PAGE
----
Foster and Dallas Willard as key figures in the
movement. Ray Yungen elaborates:
I realize there are serious ramifications
regarding the issues discussed here. What I
am saying is that Rick Warren is part of the
effort to bring contemplative prayer into mainstream
Christianity.... He sees Willard as being on
the same level as Foster in the spiritual formation
movement (i.e., contemplative prayer movement).
In Willard's book, The Spirit of the Disciplines,
the title of which sounds very close to Foster's
book, Celebration of Discipline, Willard
quotes Merton and Nouwen and extols the practice
of the silence:
The "transformation" that Foster and Willard speak
of takes place through meditation. That's precisely
what Marianne Williamson is saying! Listen:
In silence we close off our souls
from "sounds," whether those sounds be noise,
music, or words.... Many people have never
experienced silence and do not even know that
they do not know what it is.
Like Foster, Willard sees this spiritual discipline
as the most powerful way to commune with God.
He maintains: "It is a powerful and essential
discipline. Only silence will allow us life-transforming
concentration upon God."(A Time of Departing,
Meditation is time spent with God
in silence and quiet listening. It is the time
during which the Holy Spirit has a chance to
enter into our minds and perform His divine
alchemy. (Williamson, Return to Love)
Is Williamson speaking about the Holy Spirit of
the Bible, the third part of the Godhead? According
to Williamson, the answer to that is absolutely
not! She believes in the cosmic christ or christ
consciousness, which is not the Christ
Even if he takes another name, even
if he takes another face, He [Jesus] is in essence
the truth of who we are. Our joined lives form
the mystical body of Christ.
Make no mistake about it, Marianne Williamson
is not referring to the biblical Jesus Christ,
and she will be the first to say so. But she does resonate with Rick Warren, and we propose to you
that it is because he is a promoter of mystical
meditation, which according to New Age thought
is the conduit to bring about a global awakening
(or a new reformation as some New Agers call it).
Jesus and other enlightened masters are our
evolutionary elder brothers. (The concept of
a divine, or "Christ" mind, is the idea that,
at our core, we are not just identical, but
actually the same being.
"There is only one begotten Son" doesn't mean
that someone else was it, and we're not. It
means we're all it. There's only one of us here.
You and I have the Christ-mind in us as much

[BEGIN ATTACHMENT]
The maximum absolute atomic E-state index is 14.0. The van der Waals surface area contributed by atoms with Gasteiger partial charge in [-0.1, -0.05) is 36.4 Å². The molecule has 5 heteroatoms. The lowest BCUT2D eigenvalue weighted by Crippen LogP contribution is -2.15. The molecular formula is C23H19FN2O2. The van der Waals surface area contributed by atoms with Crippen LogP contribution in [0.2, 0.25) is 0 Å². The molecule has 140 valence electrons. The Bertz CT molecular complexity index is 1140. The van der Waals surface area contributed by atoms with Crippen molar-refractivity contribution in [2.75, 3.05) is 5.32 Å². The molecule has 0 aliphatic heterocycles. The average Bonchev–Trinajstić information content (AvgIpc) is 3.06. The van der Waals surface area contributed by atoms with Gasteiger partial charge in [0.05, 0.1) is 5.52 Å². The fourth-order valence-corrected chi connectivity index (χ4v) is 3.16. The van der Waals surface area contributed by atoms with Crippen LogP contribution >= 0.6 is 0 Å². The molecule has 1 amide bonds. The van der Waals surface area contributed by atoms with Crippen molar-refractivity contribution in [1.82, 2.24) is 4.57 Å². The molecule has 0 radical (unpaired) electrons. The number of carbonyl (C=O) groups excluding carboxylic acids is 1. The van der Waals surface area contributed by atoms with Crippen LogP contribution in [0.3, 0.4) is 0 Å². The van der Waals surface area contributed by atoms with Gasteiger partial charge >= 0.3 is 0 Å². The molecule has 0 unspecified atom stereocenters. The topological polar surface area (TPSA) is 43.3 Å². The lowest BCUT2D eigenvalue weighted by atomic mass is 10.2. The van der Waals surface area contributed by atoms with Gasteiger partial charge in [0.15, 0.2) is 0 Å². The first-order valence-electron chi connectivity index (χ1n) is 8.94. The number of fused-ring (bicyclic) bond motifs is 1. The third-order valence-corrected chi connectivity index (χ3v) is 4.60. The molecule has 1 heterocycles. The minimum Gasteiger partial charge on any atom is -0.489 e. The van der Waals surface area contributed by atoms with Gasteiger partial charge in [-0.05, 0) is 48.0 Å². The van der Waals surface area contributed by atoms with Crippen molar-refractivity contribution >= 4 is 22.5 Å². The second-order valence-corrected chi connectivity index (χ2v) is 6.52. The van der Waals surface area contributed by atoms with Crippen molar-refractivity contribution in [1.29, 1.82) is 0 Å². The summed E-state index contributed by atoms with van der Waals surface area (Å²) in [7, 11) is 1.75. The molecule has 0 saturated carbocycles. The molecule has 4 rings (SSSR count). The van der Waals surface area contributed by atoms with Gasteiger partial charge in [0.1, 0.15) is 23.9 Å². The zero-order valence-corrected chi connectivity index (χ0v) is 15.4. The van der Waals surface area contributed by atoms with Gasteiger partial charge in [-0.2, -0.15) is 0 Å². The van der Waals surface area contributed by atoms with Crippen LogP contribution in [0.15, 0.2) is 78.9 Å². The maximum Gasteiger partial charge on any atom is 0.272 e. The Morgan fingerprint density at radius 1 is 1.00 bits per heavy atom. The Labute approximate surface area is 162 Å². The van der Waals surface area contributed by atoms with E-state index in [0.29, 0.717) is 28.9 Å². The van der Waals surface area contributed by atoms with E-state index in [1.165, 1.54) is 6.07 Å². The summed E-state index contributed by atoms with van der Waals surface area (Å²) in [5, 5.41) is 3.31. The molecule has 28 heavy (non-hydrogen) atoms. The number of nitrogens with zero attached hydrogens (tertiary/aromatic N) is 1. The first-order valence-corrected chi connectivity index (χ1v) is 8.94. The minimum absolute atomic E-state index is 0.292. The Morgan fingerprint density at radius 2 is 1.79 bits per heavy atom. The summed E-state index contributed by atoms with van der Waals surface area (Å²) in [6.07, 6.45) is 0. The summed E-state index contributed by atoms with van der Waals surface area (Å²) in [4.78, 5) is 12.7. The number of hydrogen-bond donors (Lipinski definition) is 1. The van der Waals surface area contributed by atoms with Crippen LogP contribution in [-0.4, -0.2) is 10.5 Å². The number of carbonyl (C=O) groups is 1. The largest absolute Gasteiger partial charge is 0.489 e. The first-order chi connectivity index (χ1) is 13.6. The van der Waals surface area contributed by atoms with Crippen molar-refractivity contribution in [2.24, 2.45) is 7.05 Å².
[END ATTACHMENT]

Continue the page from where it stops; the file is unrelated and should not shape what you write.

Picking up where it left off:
as Jesus does.(Quotes taken from Reinventing
Jesus Christ, citing Return to Love)
In her Detroit News article, she exhorts Warren:
"Don't go quiet, Rick. If anything, push back
-- and do not back down." I think Williamson can
rest assured that Rick Warren will not back down.
He has already made it clear that he will do "whatever
it takes" to bring about global peace through
a new reformation, and there is no doubt about
it, it will be a reformation through spiritual
For those believers who are reading this, and
have put two and two together, you realize the
significance of what is taking place. Barbara
Marx Hubbard said that the Book of Revelation
scenario of a disastrous Armageddon does not have
to happen, if a critical mass of people
come together. Rick Warren also believes that
a critical mass is necessary. At the recent AIDS
conference in Canada, Warren said he is "pressing
for a 'coalition of civility,' where diverse groups
can disagree without being disagreeable or denouncing
one another, and seek unity without requiring
uniformity in order to reach critical mass."
Yungen, when referring to a time when all the
people of the world will come together in unity,
through meditation, says:
Through Rick Warren, Richard Foster's
vision [of unity through meditation or contemplative
prayer] could enter fully into mainstream evangelicalism
both in North America and around the world;
and with the unprecedented following and support
Warren has gained, we could be heading towards
a crisis in the church that might possibly lead
to the falling away that the Apostle Paul warns
about.... As you decide for yourself whether
Rick Warren's embrace of the contemplative has
any consequential significance at all, remember
the words of Sue Monk Kidd [who endorsed Dallas
Willard's book, Spirit of the Disciplines and has herself become a member of Williamson's
religion] where she echoes the very essence
of Thomas Merton in the conclusions she arrived
Let us remember the exhortation of the apostle
Paul during these sober and serious times in which
I am speaking of recognizing the
hidden truth that we are one with all people.
We are part of them and they are part of us
... When we encounter another person, ...
we should walk as if we were upon holy ground.
We should respond as if God dwells there.
(A Time of Departing, 2nd ed.)
I charge you therefore before God
and the Lord Jesus Christ, who will judge the
living and the dead at His appearing and His
kingdom: Preach the word! Be ready in season
and out of season. Convince, rebuke, exhort,
with all longsuffering and teaching. For the
time will come when they will not endure sound
doctrine, but according to their own desires,
because they have itching ears, they will heap
up for themselves teachers; and they will turn
their ears away from the truth, and be turned
aside to fables. But you be watchful in all
things, endure afflictions, do the work of an
evangelist, fulfill your ministry. II Timothy
For More Information: